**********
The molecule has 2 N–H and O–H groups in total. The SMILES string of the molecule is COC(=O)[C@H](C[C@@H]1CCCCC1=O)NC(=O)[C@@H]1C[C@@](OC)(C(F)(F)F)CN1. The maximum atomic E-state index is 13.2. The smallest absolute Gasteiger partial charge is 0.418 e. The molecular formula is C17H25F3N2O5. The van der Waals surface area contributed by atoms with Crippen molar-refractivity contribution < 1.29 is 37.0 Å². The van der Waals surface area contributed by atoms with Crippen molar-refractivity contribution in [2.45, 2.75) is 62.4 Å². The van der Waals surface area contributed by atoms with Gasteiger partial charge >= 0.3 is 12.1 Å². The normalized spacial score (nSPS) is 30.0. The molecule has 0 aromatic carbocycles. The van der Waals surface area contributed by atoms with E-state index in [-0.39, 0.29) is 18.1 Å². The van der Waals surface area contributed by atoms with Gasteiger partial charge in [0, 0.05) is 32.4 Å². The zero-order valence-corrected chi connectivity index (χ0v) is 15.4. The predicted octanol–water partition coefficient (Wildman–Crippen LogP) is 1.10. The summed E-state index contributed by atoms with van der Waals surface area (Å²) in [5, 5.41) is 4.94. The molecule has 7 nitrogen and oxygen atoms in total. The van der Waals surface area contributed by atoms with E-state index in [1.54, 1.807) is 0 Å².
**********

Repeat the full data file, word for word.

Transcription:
The molecule has 2 N–H and O–H groups in total. The SMILES string of the molecule is COC(=O)[C@H](C[C@@H]1CCCCC1=O)NC(=O)[C@@H]1C[C@@](OC)(C(F)(F)F)CN1. The maximum atomic E-state index is 13.2. The smallest absolute Gasteiger partial charge is 0.418 e. The molecular formula is C17H25F3N2O5. The van der Waals surface area contributed by atoms with Crippen molar-refractivity contribution < 1.29 is 37.0 Å². The van der Waals surface area contributed by atoms with Crippen molar-refractivity contribution in [2.45, 2.75) is 62.4 Å². The van der Waals surface area contributed by atoms with Gasteiger partial charge >= 0.3 is 12.1 Å². The normalized spacial score (nSPS) is 30.0. The molecule has 0 aromatic carbocycles. The van der Waals surface area contributed by atoms with E-state index in [-0.39, 0.29) is 18.1 Å². The van der Waals surface area contributed by atoms with Gasteiger partial charge in [0, 0.05) is 32.4 Å². The zero-order valence-corrected chi connectivity index (χ0v) is 15.4. The predicted octanol–water partition coefficient (Wildman–Crippen LogP) is 1.10. The summed E-state index contributed by atoms with van der Waals surface area (Å²) in [5, 5.41) is 4.94. The molecule has 7 nitrogen and oxygen atoms in total. The van der Waals surface area contributed by atoms with E-state index in [1.54, 1.807) is 0 Å².